Legal Quote(s) of the week: Viking Justice

For with law shall our land be built up and settled, and with lawlessness wasted and spoiled.
- Njal's Saga, ch.69

When truth and fairness are different from what is law, better it is to follow truth and fairness.
Bandamanna Saga, ch.6

The Norsemen of the Viking Age (roughly 750-1100) are best known as bloodthirsty invaders and marauders. Less well known is that they were part of a far-flung culture of significant sophistication and refinement (by the standards of the time), with a well-developed body of art, literature, and poetry, technological advances in the areas of shipbuilding and seafaring, and (most importantly for our purposes) a complex and comprehensive body of laws.  Many of the integral concepts in our own legal system, including popular assembly and trial by jury, have mirrors in (or derive at least in part from) examples in the laws of medieval Scandinavia and its colonies, which stretched from the shores of Newfoundland to the Volga River and from the Mediterranean to the Arctic Circle. Many elements of Anglo-American tort, real property, and contract common law can be traced directly to Norse precedents.

The sagas of medieval Iceland, committed to writing between the mid-twelfth and the early fifteenth centuries, record details of countless legal battles and proceedings.  From these we know a great deal about the development of early civil procedure, alternative dispute resolution, and legal penalties (this "practical" law sometimes differs a great deal from the "normative" law codes of the period, such as the  Icelandic Gragas or the Gulathinglaw and Frostathinglaw of early Norway). One such incident, the story of a tort settlement almost gone bad, is reported in charactaristically laconic (but grimly humorous) style in the Saga of Gudmund the Worthy:

Some Norwegian merchants chopped off Skaering [Hroaldsson]'s hand. Gudmund the Worthy was given self-judgment in the injury case. Haf Brandsson and Gudmund together adjudicated compensation in the amount of thirty hundreds, which was to be paid over immediately. Gudmund then rode away from the ship. 

But the Norwegians confronted Haf, who had remained behind; they thought the judgment had been too steep and they asked him to do one of two things: either reduce the award or swear an oath [of compurgation]. Haf refused to do either.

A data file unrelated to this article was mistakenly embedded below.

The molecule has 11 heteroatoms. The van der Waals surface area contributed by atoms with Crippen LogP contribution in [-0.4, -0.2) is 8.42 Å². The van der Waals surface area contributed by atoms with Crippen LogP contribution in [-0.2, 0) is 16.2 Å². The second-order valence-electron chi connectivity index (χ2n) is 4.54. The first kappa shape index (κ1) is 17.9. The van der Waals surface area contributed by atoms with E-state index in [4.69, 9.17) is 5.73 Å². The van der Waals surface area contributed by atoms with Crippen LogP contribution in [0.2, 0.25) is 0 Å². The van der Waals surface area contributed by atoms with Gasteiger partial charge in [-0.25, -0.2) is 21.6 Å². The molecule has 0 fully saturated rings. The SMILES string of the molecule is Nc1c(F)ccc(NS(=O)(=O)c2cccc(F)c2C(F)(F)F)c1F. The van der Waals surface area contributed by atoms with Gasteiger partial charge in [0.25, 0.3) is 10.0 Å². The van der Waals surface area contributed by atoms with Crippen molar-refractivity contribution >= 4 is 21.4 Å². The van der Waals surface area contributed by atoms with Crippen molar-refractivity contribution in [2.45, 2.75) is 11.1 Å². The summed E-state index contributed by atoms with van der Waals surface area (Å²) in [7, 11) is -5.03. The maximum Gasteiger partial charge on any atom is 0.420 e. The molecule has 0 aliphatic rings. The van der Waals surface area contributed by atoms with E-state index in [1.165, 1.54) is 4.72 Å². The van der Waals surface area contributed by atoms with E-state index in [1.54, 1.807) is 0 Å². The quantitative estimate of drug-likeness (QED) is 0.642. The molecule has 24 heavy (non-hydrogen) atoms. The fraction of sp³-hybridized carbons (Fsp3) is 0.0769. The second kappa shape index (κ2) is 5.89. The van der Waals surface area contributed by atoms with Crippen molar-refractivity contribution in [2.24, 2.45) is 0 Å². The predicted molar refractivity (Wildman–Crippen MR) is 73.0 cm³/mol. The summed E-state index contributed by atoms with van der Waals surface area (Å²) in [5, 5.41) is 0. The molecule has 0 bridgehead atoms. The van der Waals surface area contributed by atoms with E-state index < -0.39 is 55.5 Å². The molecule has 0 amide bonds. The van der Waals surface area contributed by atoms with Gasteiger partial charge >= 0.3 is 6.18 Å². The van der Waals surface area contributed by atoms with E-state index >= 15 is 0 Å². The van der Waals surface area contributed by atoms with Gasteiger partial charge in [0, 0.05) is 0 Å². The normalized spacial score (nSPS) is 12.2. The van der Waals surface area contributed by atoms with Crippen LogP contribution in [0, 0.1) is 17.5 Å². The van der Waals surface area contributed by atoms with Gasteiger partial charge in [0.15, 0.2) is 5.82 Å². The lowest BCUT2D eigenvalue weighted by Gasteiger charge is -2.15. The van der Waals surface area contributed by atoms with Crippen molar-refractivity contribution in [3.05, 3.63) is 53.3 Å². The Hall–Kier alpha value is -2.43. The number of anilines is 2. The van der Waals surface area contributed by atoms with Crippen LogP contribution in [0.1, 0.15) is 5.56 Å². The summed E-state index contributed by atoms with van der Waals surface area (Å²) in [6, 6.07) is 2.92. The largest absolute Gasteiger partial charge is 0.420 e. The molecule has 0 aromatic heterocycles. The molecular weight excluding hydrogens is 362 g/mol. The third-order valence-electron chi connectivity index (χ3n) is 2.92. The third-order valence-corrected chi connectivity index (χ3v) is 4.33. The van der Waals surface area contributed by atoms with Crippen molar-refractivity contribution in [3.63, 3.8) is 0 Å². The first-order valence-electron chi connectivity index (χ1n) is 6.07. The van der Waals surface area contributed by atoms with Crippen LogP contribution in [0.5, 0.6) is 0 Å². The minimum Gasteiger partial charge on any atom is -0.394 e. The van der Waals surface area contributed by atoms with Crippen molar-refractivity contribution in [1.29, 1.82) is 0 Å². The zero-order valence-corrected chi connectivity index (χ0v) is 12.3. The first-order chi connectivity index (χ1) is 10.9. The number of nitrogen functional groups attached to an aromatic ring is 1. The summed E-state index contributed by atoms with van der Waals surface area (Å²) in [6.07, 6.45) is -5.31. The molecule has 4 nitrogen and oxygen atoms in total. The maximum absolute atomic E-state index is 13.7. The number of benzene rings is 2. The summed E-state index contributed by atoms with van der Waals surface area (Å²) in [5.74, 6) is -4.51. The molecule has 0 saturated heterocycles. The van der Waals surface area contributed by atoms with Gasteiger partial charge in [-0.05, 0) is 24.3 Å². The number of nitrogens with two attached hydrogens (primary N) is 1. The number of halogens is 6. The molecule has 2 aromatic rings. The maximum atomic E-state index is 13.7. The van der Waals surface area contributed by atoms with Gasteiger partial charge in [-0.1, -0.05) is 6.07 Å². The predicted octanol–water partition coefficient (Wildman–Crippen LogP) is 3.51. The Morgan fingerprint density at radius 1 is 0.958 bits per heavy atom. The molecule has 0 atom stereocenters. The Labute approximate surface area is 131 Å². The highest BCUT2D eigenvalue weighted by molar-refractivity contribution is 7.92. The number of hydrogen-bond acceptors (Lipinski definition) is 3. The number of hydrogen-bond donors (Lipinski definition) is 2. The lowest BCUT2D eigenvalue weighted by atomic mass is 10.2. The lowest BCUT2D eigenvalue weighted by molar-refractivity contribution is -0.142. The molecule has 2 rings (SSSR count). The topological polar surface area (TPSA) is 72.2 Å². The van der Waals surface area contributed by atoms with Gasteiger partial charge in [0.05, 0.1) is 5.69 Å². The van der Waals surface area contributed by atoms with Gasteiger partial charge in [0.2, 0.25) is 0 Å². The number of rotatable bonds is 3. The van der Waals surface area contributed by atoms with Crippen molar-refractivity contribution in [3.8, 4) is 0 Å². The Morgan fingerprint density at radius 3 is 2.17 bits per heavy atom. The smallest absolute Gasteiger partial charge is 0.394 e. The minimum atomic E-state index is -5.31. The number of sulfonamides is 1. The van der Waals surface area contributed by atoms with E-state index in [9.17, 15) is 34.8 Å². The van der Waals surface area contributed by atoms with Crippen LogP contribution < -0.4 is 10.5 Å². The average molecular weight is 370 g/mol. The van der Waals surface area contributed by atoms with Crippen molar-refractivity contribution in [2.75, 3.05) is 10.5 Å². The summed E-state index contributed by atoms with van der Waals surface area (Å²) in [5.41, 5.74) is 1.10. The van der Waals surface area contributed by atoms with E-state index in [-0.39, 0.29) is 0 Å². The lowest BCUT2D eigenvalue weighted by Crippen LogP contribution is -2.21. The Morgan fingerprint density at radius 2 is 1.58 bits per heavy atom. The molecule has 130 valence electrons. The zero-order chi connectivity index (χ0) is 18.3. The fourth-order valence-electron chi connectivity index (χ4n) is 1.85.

Some people rode after Gudmund and told him what had happened. He turned back immediately... Haf told him where matters stood.

Gudmund said, "Swear the oath, Haf, or else I will do it, but then they will have to pay sixty hundreds.  The oath of either of us will have the same price as Skaering's hand."

The Norwegians refused this offer.

"Then I will make you another proposal," said Gudmund.  "I will pay Skaering the thirty hundreds that you were judged to pay, but I shall choose one man among you who seems to me of equivalent standing with Skaering and chop off his hand. You may then compensate that man's hand as cheaply as you wish."
This did not appeal to the Norwegians and they decided to pay the original amount immediately.  

There's a lot going on here, and some of it will be beyond the casual reader, but anyone who has been involved in lengthy (and often acrimonious) settlement discussions will doubtless appreciate the simple elegance of Gudmund's solution.

Professor William Miller has an extensive discussion of this case, and many other aspects of medieval Icelandic law, in Bloodtaking and Peacemaking: Feud, Law and Society in Saga Iceland (Univ. of Chicago Press, 1997). Professor Miller's other books, though more broad in focus, also contain insights into human behavior and society that are of use to legal practitioners and businesspeople alike.

For more general looks at the law and culture of medieval Scandinavia, see, e.g.:

For another look at the story of Gudmund the Worthy and the hapless Skaering, see my story "Gudmund's Solution," The Bencher: The Magazine of the American Inns of Court (March/April 2006).